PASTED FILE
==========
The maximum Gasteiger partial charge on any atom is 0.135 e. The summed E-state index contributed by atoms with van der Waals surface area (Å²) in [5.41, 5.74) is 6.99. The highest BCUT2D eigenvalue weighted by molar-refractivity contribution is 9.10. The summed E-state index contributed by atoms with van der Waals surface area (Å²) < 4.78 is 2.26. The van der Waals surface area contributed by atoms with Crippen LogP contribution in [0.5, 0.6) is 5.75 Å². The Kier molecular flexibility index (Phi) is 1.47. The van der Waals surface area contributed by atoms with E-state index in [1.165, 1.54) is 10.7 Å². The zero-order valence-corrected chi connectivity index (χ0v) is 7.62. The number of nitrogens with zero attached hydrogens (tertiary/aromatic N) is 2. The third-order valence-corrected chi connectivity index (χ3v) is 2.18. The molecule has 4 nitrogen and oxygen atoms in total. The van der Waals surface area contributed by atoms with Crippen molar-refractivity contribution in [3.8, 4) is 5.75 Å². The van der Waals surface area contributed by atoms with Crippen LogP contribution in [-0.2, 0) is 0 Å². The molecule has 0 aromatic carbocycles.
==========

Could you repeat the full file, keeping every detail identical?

The maximum Gasteiger partial charge on any atom is 0.135 e. The summed E-state index contributed by atoms with van der Waals surface area (Å²) in [5.41, 5.74) is 6.99. The highest BCUT2D eigenvalue weighted by molar-refractivity contribution is 9.10. The summed E-state index contributed by atoms with van der Waals surface area (Å²) < 4.78 is 2.26. The van der Waals surface area contributed by atoms with Crippen LogP contribution in [0.5, 0.6) is 5.75 Å². The Kier molecular flexibility index (Phi) is 1.47. The van der Waals surface area contributed by atoms with E-state index in [1.165, 1.54) is 10.7 Å². The zero-order valence-corrected chi connectivity index (χ0v) is 7.62. The number of nitrogens with zero attached hydrogens (tertiary/aromatic N) is 2. The third-order valence-corrected chi connectivity index (χ3v) is 2.18. The molecule has 4 nitrogen and oxygen atoms in total. The van der Waals surface area contributed by atoms with Crippen molar-refractivity contribution in [3.8, 4) is 5.75 Å². The van der Waals surface area contributed by atoms with Crippen LogP contribution in [-0.2, 0) is 0 Å². The molecule has 0 aromatic carbocycles.